A single deer earlier this month managed to obstruct traffic on the Kahului Airport runway, prompting the construction of additional fencing around the perimeter and reinforcing the need to tackle the deer problem of axis in Maui County.
To prevent potential wild ungulates from causing flight disruptions or safety hazards, Maui District Airports Manager Marvin Moniz said by phone Tuesday that additional vinyl fencing had been installed to straddle the existing wooden fence delimiting the property from the airport.
There was a gap of about 3.5 feet between each wooden slat on the existing fence – originally installed about 15 years ago. Wood is used instead of metal because it does not interfere with shipping lanes.
“We felt it was enough and still think it’s enough, but we didn’t know how the deer made their way through that fence,” he said. “As a precaution, we decided to add extra fences and prevent them from sneaking around.”
The vinyl layer will even keep a “little kitten” to pass now, Moniz said.
Between materials and labor, the State Department of Transportation’s estimated $100,000 project was installed about two weeks ago and appears to be effective in protecting Kahului Airport property from overcrowded axis deer herds.
Brush growing along the fence was also cut back to avoid encouraging axis deer to approach the area while foraging, Moniz said.
“With the extra fencing and increased wildlife service patrols, we believe this has been a cure for now,” said Moniz. “We’ve seen a reduction in deer numbers now due to the recent rains we’ve had, things are greener now so I think they’re coming up the hill.”
Airport staff suspect the only deer that wandered the active runway earlier this month entered due to a service door being left open, but there were no such incidents. Moniz said.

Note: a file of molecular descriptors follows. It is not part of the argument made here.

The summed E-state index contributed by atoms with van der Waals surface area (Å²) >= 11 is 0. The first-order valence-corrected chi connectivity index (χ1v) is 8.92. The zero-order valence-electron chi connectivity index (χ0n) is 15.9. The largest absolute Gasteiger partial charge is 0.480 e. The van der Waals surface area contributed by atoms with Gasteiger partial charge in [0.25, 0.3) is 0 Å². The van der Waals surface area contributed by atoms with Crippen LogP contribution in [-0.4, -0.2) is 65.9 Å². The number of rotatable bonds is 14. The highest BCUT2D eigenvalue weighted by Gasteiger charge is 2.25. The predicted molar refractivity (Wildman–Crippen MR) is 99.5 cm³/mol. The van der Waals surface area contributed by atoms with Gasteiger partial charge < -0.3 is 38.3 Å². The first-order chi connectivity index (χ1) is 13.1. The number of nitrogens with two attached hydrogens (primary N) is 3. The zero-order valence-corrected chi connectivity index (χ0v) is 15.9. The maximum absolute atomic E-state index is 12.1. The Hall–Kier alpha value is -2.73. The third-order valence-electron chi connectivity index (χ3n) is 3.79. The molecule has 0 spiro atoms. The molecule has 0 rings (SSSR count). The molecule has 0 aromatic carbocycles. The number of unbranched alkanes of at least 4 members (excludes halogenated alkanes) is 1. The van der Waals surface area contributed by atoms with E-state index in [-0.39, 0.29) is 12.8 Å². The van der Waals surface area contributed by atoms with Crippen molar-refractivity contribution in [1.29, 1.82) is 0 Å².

Weather conditions and unforeseen delays in shipments of “critical attenuation materials” had blocked state efforts to manage the axis deer population, so Governor David Ige last week issued an extension to a proclamation declaring that the emergency disaster relief period will last until March 7.
“Axis deer threaten the safety, health and well-being of our residents and visitors to Maui,” Ige said in a press release last week. “I am extending the disaster declaration to allow the state and county to deal with the axis deer problem as quickly and efficiently as possible.”
Some of the materials that were delayed included FAA-approved fencing materials, which were needed to “secure the perimeter of the airport to prevent axis deer from encroaching on airport property”, Jodi Leong, spokeswoman for Ige, told The Maui News last week.
“The Axis Deer Task Force is grateful for the emergency proclamation as it will allow ranchers, farmers and landowners affected by the overpopulation of Axis deer to mitigate and expedite the protection of their crops and of their herds, said Yuki Lei Sugimura, a member of the Maui County Council, which holds the seat of residence in the backcountry and last year announced the formation of the task force, which aims to manage and control the problem of deer of the axis by finding resources and funding.
Although not directly involved in the mitigation project at the airport, the task force continues to communicate with local, state, and federal authorities as well as representatives of the Maui County Farm Bureau, ranchers, veterinarians and hunters, among others.
“We are also working to bring back the foliage that deer have ruined our ecosystem that sends brown water to our delicate reefs,” Sugimura said in an email to The Maui News. “We’ve seen it in recent Kona low storms.”
Tens of thousands of axis deer roam Maui alone, including a few herds seeking water and greenery around Kahului Airport, areas of Kanaha Beach Park, and Keopuolani Regional Park.
At one point, up to 700 axis deer were spotted around the perimeter of the airport fence, Moniz said, but that number has since been reduced to around 300 as they move further south. north in search of greener pastures and water.
Herds of axis deer have previously trampled the trees and brush surrounding Molokai airport, according to the state Department of Lands and Natural Resources.
About 111,000 acres of Maui Nui are already fenced off, but many fences were built decades ago to keep pigs and goats out and are only about four feet high, low enough for deer of the axis can jump over them, according to a press release published last week by the DLNR division. forests and wildlife.
Still, officials said fencing is one of “the most efficient” ways to keep axis deer out of native forests, which is why DLNR and partners are upgrading existing fences to 8ft high to discourage deer from jumping over them.
At Kahului Airport, the same concept applies, as wildlife services continue to conduct perimeter checks and airfield inspections.
“So far, so good,” said Moniz. “I think the cutting of the grass, the extra fencing, the increased support from wildlife services – it all helped.”
* Dakota Grossman can be reached at [email protected]